However, they discovered ways to make a living through entrepreneurial methods.
According to the Migration Policy Institute, Vietnamese immigrants participate in the labor force at a slightly higher rate than the overall immigrant and native-born populations.
Some of the biggest ways that the Vietnamese community maintains their culture is through family and tradition.
“I feel like with the Vietnamese culture, and with a lot of Asian cultures, it’s very family-oriented. It’s really important to stay in touch with your family, keeping your family close together both figuratively and literally,” Vietnamese American student Amy Le said.
A unique way the Vietnamese celebrate their strong family bonds is through the holidays they celebrate together, the biggest one being Tet.
Tet is a three-day holiday that celebrates the New Year, in accordance with the lunar calendar. “It’s a way to give back to the community, to our family and to our ancestors especially,” Le said.
Le said that Tet is especially important to the Vietnamese community because it means new crops and starting over essentially.
“Whether or not you’re an immigrant, you’re going to end up celebrating it somehow, and growing up, that was the one holiday I always remembered and looked forward to,” Le said.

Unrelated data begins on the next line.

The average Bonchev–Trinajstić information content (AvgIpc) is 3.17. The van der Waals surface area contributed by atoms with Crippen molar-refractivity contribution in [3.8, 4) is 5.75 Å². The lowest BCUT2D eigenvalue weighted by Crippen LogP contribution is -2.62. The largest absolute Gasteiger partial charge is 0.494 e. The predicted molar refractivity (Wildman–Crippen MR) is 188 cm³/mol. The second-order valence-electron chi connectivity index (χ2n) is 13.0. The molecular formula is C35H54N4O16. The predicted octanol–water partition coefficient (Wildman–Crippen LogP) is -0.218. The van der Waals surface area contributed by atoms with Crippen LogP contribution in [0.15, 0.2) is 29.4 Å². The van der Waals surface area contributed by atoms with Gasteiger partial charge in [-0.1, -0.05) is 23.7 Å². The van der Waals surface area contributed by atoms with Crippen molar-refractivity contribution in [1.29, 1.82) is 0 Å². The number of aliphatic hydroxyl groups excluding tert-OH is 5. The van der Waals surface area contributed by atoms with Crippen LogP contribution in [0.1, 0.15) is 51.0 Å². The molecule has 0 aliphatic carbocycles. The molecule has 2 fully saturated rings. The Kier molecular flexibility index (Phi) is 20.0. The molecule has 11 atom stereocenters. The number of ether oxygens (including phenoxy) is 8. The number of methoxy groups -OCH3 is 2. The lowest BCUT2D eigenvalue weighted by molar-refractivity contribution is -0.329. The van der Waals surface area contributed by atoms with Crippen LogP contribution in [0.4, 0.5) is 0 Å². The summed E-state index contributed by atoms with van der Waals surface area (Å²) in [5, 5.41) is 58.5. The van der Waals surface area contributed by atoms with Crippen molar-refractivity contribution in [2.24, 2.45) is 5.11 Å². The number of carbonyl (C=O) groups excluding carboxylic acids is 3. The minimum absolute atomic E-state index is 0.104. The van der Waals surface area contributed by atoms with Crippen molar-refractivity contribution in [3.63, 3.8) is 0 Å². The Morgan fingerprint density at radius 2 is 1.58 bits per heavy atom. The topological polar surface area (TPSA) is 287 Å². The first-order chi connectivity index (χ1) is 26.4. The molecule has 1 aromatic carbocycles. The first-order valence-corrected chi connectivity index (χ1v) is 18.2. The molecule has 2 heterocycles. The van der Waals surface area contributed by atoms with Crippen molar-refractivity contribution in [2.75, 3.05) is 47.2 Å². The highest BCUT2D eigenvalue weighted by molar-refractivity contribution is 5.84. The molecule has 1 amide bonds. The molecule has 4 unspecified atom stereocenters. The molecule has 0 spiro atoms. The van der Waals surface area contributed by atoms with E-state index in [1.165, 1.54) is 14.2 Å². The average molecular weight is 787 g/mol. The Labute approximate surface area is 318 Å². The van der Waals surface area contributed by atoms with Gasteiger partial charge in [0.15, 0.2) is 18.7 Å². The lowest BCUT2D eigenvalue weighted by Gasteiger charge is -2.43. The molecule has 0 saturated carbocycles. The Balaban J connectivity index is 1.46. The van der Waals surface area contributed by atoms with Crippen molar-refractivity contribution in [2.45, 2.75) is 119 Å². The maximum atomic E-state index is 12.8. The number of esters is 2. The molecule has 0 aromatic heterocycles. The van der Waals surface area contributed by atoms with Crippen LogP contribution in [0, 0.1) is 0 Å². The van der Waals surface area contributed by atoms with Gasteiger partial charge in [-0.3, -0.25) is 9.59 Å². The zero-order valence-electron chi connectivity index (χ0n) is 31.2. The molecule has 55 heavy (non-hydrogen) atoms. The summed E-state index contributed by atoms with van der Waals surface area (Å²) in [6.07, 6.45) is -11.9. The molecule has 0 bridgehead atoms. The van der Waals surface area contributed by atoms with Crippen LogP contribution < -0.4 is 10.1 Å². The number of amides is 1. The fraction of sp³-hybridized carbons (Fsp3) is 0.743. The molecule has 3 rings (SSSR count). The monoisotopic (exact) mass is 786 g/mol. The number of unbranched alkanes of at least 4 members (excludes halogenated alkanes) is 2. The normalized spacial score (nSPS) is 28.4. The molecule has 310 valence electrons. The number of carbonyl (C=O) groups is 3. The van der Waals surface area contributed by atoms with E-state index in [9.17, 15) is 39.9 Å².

Even though most Vietnamese families are close-knit and try their best at keeping their traditions alive, Le admitted that sometimes it’s hard to maintain their culture.
“Not having other Vietnamese people around made it really difficult. I became very Americanized, or I was interested in other cultures that weren’t my own but once I found people that were a part of my culture, it made things a lot easier.”
She also mentioned how language plays a key role in staying in touch with one’s culture.
“Growing up, I always just spoke English and so during all those years, I lost touch with what it meant to be Vietnamese,” Le said.
Le said there were not many Vietnamese Americans in the schools she attended. It wasn’t until she enrolled at ASU that she discovered the VSA - Vietnamese Student Association - where she could connect with her culture.
She said once she started taking Vietnamese classes, she started embracing her culture more than she ever did before.
Syrians fled war and destruction. Poles escaped communism. The Vietnamese survived a humanitarian crisis. Members of all three cultures overcame conflict and have now found a home in Arizona. They are now part of the nearly seven million people that reside in the state watched over by sun and the mile-deep rock and stone giant.